Doyle offers another lucid, inspiring chronicle of female empowerment and the rewards of self-awareness and renewal.

Pub Date: March 10, 2020

ISBN: 978-1-9848-0125-8

Page Count: 352

Publisher: Dial

Review Posted Online: Dec. 22, 2019

Kirkus Reviews Issue: Jan. 15, 2020

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An eye-opening glimpse into the attempted self-unmaking of one of Hollywood’s most recognizable talents.

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The debut memoir from the pop and fashion star.

Early on, Simpson describes the book she didn’t write: “a motivational manual telling you how to live your best life.” Though having committed to the lucrative deal years before, she “walked away,” fearing any sort of self-help advice she might give would be hypocritical. Outwardly, Simpson was at the peak of her success, with her fashion line generating “one billion dollars in annual sales.” However, anxiety was getting the better of her, and she admits she’d become a “feelings addict,” just needing “enough noise to distract me from the pain I’d been avoiding since childhood. The demons of traumatic abuse that refused to let me sleep at night—Tylenol PM at age twelve, red wine and Ambien as a grown, scared woman. Those same demons who perched on my shoulder, and when they saw a man as dark as them, leaned in to my ear to whisper, ‘Just give him your light. See if it saves him…’ ” On Halloween 2017, Simpson hit rock bottom, and, with the intervention of her devoted friends and husband, began to address her addictions and underlying fears. In this readable but overlong narrative, the author traces her childhood as a Baptist preacher’s daughter moving 18 times before she “hit fifth grade,” and follows her remarkable rise to fame as a singer. She reveals the psychological trauma resulting from years of sexual abuse by a family friend, experiences that drew her repeatedly into bad relationships with men, most publicly with ex-husband Nick Lachey. Admitting that she was attracted to the validating power of an audience, Simpson analyzes how her failings and triumphs have enabled her to take control of her life, even as she was hounded by the press and various music and movie executives about her weight. Simpson’s memoir contains plenty of personal and professional moments for fans to savor.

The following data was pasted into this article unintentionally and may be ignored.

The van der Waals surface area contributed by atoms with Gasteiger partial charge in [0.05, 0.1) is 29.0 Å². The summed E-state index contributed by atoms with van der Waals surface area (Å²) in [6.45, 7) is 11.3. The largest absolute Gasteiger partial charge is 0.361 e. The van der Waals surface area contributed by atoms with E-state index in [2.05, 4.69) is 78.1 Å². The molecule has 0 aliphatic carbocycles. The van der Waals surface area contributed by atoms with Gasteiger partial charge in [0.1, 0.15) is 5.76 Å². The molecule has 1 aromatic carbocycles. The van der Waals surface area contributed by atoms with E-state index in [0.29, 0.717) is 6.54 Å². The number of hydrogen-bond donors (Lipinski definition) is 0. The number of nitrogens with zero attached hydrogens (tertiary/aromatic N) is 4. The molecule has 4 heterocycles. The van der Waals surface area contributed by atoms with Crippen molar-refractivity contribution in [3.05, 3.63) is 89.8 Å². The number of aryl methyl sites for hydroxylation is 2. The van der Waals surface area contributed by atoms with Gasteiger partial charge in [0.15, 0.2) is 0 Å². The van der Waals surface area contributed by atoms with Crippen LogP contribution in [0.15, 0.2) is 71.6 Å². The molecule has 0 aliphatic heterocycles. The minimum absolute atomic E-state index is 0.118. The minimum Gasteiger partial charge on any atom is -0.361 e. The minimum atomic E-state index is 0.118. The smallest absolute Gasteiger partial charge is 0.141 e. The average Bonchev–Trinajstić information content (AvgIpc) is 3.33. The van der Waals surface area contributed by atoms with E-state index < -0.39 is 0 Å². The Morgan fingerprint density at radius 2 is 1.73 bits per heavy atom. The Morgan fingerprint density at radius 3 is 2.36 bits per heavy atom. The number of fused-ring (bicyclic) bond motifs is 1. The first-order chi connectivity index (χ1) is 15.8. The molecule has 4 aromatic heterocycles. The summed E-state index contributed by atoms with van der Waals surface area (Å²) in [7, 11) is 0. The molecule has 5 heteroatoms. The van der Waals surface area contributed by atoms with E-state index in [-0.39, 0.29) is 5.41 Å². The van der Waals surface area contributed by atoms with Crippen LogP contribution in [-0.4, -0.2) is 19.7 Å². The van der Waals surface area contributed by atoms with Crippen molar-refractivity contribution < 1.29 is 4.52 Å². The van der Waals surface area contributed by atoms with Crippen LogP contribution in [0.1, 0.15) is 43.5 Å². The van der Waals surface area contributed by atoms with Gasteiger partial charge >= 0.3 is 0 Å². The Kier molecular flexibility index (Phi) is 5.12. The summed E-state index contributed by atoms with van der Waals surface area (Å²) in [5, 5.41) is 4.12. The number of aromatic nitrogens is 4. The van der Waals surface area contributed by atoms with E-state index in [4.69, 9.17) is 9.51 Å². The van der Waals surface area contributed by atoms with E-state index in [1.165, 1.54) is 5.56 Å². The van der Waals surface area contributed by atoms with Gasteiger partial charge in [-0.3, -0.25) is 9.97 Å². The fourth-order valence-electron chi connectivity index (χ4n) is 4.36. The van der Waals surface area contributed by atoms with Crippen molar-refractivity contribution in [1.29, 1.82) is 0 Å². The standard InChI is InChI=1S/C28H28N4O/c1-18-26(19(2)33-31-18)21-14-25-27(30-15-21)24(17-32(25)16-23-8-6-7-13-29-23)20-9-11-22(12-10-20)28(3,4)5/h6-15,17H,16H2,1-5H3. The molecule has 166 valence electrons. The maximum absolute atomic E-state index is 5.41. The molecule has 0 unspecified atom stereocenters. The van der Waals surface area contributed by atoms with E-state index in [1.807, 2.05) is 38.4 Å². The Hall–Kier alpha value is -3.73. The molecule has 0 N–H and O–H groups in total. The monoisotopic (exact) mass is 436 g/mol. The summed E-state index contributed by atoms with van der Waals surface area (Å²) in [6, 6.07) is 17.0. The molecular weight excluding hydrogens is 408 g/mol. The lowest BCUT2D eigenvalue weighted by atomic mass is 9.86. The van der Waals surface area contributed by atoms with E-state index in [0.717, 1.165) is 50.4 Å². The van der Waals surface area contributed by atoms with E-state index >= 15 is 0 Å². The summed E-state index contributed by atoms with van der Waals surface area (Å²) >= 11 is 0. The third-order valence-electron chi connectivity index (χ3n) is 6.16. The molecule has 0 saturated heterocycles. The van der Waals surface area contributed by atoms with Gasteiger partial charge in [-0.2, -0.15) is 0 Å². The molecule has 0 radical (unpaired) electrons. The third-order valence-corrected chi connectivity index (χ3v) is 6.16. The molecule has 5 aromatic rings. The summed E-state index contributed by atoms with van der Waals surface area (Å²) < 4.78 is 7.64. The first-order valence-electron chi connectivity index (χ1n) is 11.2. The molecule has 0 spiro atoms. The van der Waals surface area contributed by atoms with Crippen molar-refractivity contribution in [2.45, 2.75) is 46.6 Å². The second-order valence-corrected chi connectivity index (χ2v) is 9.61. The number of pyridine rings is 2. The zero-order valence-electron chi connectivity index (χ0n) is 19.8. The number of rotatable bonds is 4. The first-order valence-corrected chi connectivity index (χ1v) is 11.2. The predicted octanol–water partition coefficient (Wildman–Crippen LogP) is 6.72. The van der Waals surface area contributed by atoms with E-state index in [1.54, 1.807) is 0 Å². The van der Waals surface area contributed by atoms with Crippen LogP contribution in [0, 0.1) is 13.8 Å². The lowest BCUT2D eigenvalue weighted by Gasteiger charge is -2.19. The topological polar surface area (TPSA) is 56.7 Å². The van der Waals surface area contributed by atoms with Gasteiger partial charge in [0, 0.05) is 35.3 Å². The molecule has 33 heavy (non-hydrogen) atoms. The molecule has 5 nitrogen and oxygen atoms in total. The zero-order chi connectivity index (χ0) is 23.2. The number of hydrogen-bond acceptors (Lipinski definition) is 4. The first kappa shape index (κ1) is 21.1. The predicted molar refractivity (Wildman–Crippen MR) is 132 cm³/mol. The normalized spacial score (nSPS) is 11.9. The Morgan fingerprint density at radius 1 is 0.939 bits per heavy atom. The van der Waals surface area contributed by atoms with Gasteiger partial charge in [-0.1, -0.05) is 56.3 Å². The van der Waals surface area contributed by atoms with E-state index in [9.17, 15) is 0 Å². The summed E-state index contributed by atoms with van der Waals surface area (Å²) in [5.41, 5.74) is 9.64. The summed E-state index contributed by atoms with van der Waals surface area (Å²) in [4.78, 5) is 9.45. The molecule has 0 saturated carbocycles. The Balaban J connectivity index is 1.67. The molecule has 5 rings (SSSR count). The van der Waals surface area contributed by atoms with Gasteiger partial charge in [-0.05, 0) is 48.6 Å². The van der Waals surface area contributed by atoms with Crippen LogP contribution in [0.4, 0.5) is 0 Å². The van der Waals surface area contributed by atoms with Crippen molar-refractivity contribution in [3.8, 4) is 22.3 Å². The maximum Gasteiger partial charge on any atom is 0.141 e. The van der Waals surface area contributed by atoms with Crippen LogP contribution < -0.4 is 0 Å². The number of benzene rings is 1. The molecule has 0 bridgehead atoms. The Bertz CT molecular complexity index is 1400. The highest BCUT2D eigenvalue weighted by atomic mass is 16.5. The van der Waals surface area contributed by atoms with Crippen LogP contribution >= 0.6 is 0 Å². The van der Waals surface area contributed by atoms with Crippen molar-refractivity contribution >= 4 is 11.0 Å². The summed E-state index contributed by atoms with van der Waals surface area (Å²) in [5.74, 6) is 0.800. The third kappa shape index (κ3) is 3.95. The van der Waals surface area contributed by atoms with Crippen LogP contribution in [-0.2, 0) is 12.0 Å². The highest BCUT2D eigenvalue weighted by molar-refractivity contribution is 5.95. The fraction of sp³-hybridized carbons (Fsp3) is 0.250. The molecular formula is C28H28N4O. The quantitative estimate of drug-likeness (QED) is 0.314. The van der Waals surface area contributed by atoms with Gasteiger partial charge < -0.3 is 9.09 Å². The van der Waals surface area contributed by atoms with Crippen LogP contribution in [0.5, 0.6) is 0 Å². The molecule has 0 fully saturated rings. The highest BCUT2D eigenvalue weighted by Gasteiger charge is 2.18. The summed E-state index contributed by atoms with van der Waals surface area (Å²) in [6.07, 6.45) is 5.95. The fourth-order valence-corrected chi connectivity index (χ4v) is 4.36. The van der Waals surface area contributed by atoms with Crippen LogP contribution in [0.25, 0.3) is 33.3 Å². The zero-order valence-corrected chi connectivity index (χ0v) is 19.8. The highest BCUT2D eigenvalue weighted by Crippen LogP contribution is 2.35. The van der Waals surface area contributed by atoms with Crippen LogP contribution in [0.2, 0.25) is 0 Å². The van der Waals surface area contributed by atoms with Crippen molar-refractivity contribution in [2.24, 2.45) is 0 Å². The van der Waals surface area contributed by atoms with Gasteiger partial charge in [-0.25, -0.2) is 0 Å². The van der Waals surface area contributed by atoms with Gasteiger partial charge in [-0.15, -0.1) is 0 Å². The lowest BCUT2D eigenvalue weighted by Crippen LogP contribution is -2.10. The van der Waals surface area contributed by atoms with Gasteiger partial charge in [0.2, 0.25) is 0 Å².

An eye-opening glimpse into the attempted self-unmaking of one of Hollywood’s most recognizable talents.

Pub Date: Feb. 4, 2020

ISBN: 978-0-06-289996-5

Page Count: 416

Publisher: Dey Street/HarperCollins

Review Posted Online: Feb. 16, 2020